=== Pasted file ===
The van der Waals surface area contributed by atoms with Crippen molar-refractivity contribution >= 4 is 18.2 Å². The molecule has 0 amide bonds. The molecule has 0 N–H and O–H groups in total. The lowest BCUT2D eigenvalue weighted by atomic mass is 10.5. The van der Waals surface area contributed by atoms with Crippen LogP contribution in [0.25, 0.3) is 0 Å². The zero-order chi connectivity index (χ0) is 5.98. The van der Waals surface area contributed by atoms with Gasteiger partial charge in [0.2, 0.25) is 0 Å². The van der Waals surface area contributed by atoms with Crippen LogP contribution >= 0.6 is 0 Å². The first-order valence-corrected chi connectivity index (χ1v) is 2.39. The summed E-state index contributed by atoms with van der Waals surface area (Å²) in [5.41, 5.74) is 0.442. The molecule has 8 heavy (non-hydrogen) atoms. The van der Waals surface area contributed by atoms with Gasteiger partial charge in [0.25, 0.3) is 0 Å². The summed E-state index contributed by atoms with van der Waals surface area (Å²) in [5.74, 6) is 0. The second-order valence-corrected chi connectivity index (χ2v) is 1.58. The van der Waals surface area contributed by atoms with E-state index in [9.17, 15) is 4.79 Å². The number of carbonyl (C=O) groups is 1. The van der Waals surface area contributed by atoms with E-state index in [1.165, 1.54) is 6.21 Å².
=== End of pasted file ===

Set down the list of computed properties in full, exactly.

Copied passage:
The van der Waals surface area contributed by atoms with Crippen molar-refractivity contribution >= 4 is 18.2 Å². The molecule has 0 amide bonds. The molecule has 0 N–H and O–H groups in total. The lowest BCUT2D eigenvalue weighted by atomic mass is 10.5. The van der Waals surface area contributed by atoms with Crippen LogP contribution in [0.25, 0.3) is 0 Å². The zero-order chi connectivity index (χ0) is 5.98. The van der Waals surface area contributed by atoms with Gasteiger partial charge in [0.2, 0.25) is 0 Å². The van der Waals surface area contributed by atoms with Crippen LogP contribution >= 0.6 is 0 Å². The first-order valence-corrected chi connectivity index (χ1v) is 2.39. The summed E-state index contributed by atoms with van der Waals surface area (Å²) in [5.41, 5.74) is 0.442. The molecule has 8 heavy (non-hydrogen) atoms. The van der Waals surface area contributed by atoms with Gasteiger partial charge in [0.25, 0.3) is 0 Å². The summed E-state index contributed by atoms with van der Waals surface area (Å²) in [5.74, 6) is 0. The second-order valence-corrected chi connectivity index (χ2v) is 1.58. The van der Waals surface area contributed by atoms with E-state index in [9.17, 15) is 4.79 Å². The number of carbonyl (C=O) groups is 1. The van der Waals surface area contributed by atoms with E-state index in [1.165, 1.54) is 6.21 Å².